Math B

New Unit: Area, Surface Area, and Volume

Topic 1: AREA OF TRIANGLES, QUADRILATERALS, AND POLYGONS

In this topic, students relate the parallelogram to the more familiar rectangle and discover that the areas of
both figures are calculated the same way (area = base × height, or A = bh). Students also discover that a right
triangle is exactly half of a rectangle. From there, students generalize that the area of every triangle is
one-half the area of its corresponding parallelogram. They then generalize the formula for the area of a triangle
as A b = h 1
2 . Using their knowledge of the area formulas for rectangles, triangles, and parallelograms, students
find the areas of irregularly shaped polygons (or composite figures) by composing or decomposing the figures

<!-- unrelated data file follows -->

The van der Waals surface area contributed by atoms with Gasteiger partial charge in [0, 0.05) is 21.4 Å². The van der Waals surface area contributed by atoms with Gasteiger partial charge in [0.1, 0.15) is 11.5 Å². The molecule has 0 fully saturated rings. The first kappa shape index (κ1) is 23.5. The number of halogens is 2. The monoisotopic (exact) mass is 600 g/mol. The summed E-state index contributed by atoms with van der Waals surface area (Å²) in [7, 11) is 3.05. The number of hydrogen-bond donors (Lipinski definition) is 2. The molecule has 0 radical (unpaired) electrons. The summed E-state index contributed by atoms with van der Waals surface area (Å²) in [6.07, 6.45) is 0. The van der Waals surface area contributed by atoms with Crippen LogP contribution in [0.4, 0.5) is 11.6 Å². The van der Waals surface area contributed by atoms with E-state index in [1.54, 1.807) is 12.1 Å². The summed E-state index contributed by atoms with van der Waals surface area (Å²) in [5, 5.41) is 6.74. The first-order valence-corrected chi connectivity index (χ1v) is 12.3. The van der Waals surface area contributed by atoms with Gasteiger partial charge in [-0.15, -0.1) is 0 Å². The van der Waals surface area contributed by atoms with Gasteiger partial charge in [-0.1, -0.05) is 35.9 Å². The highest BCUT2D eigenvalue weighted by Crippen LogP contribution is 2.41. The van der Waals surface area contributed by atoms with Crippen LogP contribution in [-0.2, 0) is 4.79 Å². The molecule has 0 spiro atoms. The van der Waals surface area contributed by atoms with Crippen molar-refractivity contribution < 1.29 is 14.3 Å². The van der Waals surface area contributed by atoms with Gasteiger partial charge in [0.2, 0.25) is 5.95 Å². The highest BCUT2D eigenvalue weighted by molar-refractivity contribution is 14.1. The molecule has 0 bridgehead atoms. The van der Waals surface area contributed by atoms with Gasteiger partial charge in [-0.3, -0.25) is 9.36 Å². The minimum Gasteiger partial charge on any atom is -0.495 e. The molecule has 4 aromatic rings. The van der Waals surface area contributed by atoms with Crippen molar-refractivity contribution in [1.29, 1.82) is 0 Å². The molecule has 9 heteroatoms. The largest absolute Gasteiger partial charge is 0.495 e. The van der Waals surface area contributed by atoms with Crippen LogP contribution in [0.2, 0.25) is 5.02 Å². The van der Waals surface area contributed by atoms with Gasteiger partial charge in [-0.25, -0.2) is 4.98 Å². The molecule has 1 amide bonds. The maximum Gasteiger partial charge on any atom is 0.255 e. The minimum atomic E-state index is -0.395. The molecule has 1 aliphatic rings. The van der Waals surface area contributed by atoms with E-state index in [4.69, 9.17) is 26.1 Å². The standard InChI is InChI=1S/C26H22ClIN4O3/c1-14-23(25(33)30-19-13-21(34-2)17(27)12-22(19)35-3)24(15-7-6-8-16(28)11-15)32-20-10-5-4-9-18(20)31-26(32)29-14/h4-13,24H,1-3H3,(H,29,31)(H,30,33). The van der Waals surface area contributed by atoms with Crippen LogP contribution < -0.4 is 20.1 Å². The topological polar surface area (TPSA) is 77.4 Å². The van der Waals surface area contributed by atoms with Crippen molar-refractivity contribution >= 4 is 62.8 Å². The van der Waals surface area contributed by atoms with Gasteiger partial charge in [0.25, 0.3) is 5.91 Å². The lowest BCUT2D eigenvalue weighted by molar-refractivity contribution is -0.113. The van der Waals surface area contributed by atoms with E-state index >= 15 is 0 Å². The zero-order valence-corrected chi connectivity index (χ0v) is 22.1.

into familiar shapes and finding their areas.
You can expect to see homework that asks your child to do the following:
▪ Draw and label the altitude, or height, of a parallelogram.
▪ Calculate the areas of rectangles, parallelograms, and triangles using the area formula for each figure.
▪ Compare the areas of two different figures to see whether they are the same.
▪ Through decomposition and composition, calculate the area of a composite figure given the lengths of its
sides.
▪ Use knowledge of area to solve real-world problems